Also found in: Dictionary, Legal.
a school of jurists of the 11-13th centuries at the University of Bologna in Italy. The remarks inscribed by the glossators in the margins and between the lines of texts that they were studying were called glosses (hence the term “glossator”).
The glossators revived—at first for teaching purposes and later for practical application as well—the classical Roman law, mainly the Code of Justinian. The founder of the glossator school, Irnerius, was the first to separate Roman law from the general rhetoric curriculum and teach it as a separate subject, not in excerpts but in full. The glossator school is represented by Bulgarus, Martinus, Hugo, Azo, Jacobus, and Accursius, who systematized his predecessors’ work in a single compendium of glosses, the Glossa ordinaria. The glossators did not understand the historical limitation of legal institutions, considering Roman law outside time and above the state (ratio scripta—written reason). With their explications they promoted the imperial policies of the German emperors and the increase of feudal exploitation. At the same time, because of the secular character of the argumentation, the comprehensive, meticulous comparisons of legal norms, and the extensive use of juridical concepts and categories, the glossators laid the foundation of juridical science and culture, which had been almost completely lost since the fall of the Western Roman Empire. The glossators were the first to envisage the acceptance of Roman law by Western Europe, and by their activity they facilitated its development. Their labors served as the foundation of later commentary on the Roman law by the postglossators and legists.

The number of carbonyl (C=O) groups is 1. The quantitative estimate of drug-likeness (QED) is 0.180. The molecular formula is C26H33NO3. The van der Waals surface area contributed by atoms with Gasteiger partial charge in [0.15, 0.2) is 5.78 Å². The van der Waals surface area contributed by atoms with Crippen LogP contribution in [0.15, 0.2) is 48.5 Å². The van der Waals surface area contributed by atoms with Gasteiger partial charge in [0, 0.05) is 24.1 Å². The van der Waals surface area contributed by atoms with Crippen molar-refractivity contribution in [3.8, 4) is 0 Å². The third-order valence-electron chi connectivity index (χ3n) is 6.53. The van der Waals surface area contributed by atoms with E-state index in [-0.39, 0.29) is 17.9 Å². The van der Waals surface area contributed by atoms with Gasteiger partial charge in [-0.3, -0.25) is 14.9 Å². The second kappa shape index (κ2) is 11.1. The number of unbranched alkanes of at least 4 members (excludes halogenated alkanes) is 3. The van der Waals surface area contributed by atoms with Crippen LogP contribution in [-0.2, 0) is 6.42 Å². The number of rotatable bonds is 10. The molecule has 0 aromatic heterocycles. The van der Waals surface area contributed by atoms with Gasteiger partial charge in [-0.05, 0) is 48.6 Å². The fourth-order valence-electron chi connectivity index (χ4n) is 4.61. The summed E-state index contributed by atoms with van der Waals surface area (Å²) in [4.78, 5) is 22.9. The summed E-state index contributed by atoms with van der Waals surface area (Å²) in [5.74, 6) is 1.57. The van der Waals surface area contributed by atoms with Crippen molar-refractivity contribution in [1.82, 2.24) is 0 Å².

REFERENCESSauvigny, F. K. O rimskom prave v srednie veka [iz soch.]. St. Petersburg, 1838. (Translated from German.)
Dernburg, H. Pandekty, vols. 1-3. Moscow-St. Petersburg, 1906-11. (Translated from German.)
Muromtsev, S. A. Retseptsiia rimskogo prava na Zapade. Moscow, 1886.
Z. M. CHERNILOVSKII